The only real negative is that he’s once again emerged from a season winless. Whilst the McLaren was never truly the fastest car, there will no doubt be frustration that he was able to get 7 more podiums but no wins. In any other year Norris’ season would probably be considered S Tier, but we have one more driver who blew the field away in 2023.

S Tier: 2023 Driver Rankings

1) Max Verstappen

133%1st1 (2nd)2nd
Verstappen. Norris, Leclerc and Sainz ratings. After an erratic start, Verstappen reached new heights by midseason and continued to inch upwards afterwards. Norris' ranking is consistent given his rookie teammate, whilst Leclerc and Sainz were closely matched at Ferrari.

What more needs to be said about Verstappen’s season? Despite direct comparisons to historical seasons being difficult, it was a remarkable year by any metric.

New Verstappen recordamount
Most Wins (highest %) 19 (86.4%)
Most Podiums21
Most Points (most points per GP)575 (26.1)
Biggest Winning Points Margin (Highest % From 2nd)290 (102% more than 2nd place)
Most Laps Led (% Laps Led)1,003 (75.6%)
Most Wins From Pole12
Most Consecutive Wins10
Most Hat-Tricks 6
A non-exhaustive list of Verstappen’s 2023 records

Verstappen redefined domination, both over his teammate and the field in general. His 2023 season is rated as not just the strongest of the year, but as the strongest season of any driver in F1 ever. Whilst this partly due to drivers getting stronger over time, his record score of 133% is unlikely to be broken for a while.

Top 10 F1 performances of all time

DriverYearPerformance score

Comparisons With Pérez

So why is his 2023 season rated so highly? The most obvious place to start is by comparing with his teammate. Whilst Pérez did just about enough to finish P2 in the standings, the match-up was extremely one-sided.

Verstappen was 19-2 up on Pérez in qualifying, and scored more than double Pérez’s points. This has never happened for a championship winner in the history of Formula One. A search for comparative seasons is almost a who’s-who of greatest ever campaigns. (Alonso scored more than double Massa’s points in 2012 in a less competitive car, whilst Schumacher almost managed it in 2002 with a more generous points system).

Unmatched Consistency

Of course we know that Pérez struggled more than expected. However, the model accounts for this (see Pérez’s poor ranking). The thing that sets his season apart in the model’s eyes is the consistency. There were no race ruining crashes, lost front wings or off-form weekends to speak of. To keep the level of performance up for 22 race is remarkable. Let’s not forget the variety of races present. He dealt with the blistering heat of Qatar to the freezing cold of Vegas. Meanwhile he set a new record for most pit-stops for a victor in the wet Dutch Grand Prix.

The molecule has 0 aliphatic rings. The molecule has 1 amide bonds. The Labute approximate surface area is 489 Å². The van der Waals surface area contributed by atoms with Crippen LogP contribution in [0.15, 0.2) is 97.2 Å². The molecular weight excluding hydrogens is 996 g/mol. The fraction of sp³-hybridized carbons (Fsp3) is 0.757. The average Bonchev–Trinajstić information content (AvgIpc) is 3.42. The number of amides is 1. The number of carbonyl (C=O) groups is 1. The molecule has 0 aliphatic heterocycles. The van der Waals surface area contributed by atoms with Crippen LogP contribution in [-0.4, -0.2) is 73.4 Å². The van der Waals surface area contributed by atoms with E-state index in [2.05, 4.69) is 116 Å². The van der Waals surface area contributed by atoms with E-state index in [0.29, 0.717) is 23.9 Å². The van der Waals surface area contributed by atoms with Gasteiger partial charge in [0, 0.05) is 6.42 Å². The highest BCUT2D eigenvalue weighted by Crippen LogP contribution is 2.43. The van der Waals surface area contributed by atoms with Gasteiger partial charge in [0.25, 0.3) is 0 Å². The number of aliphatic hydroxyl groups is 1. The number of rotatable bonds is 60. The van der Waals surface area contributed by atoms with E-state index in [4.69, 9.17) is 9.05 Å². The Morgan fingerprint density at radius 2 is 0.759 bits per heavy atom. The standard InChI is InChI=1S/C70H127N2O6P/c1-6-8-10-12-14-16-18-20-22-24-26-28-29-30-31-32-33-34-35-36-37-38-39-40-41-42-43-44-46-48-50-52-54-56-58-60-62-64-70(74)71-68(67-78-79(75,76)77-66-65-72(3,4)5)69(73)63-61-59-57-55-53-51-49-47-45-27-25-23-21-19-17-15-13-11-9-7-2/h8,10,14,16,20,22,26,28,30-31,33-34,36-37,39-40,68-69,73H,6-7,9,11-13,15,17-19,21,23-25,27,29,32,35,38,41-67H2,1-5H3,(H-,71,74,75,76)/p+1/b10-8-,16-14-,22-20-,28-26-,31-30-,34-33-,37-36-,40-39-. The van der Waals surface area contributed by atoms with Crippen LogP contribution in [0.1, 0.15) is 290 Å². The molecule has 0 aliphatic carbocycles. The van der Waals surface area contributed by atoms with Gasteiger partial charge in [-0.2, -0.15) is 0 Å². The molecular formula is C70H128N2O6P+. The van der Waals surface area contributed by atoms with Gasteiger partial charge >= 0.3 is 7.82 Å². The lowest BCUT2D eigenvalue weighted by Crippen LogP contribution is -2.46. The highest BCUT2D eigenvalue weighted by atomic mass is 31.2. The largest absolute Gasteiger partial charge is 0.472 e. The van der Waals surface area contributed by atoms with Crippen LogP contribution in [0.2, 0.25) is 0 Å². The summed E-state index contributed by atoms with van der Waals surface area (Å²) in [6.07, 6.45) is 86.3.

Aston Martin, Ferrari, Mercedes and McLaren were all able to challenge for a win during the season, and despite this Verstappen failed to win only three Grand Prix. With a bit more luck it could have been a clean sweep. (Even in Singapore a win would have been possible if the safety car timing had helped rather than hindered his charge.) That’s not to say that Verstappen should have won every race, as luck obviously ebbs and flows for every driver across a season. However, it’s hard to identify a race where he clearly lost out due to driver error or loss of pace. He was also the only driver to finish every race.

Of course it is easier to be consistent in a strong car. There’s some evidence that Verstappen wasn’t always pushing as hard as required, and there’s less chance of being taken out by another car when you’re at the front. However, one only has to look at Pérez’s start in Mexico to see how easily things can go wrong. Max had his fair share of wheel-to-wheel racing this year and generally balanced aggression and patience well. When performing at such an elite level these things matter, and as few as two DNFs would have swung the top rating towards Norris.

Hunger and Qualifying

Verstappen also kept the hunger to win even after the championship was long over, which does not always happen. (See Schumacher 2004 and Hamilton 2015 for examples of great drivers seemingly coasting to the end of an otherwise dominant year.) It’s these performances that allowed his rating to keep inching upwards as the season progressed.

Were there any weaknesses? Whilst his qualifying was typically strong, there were occasions where he didn’t quite string together a perfect lap. With qualifying margins being so close, there was more than one potential pole position that went astray. However the reality is that this is nitpicking, and there are no points for qualifying. It’s also hard to think of another driver who was more consistent in qualifying. Overall it was an incredible season from Verstappen, and one that deserves all the praise that is heaped upon it despite a dominant car.

Summary of Results

2023 Ratings Graph. The extremely close midfield (between Piastri in 7th and Albon in 12th) is shown.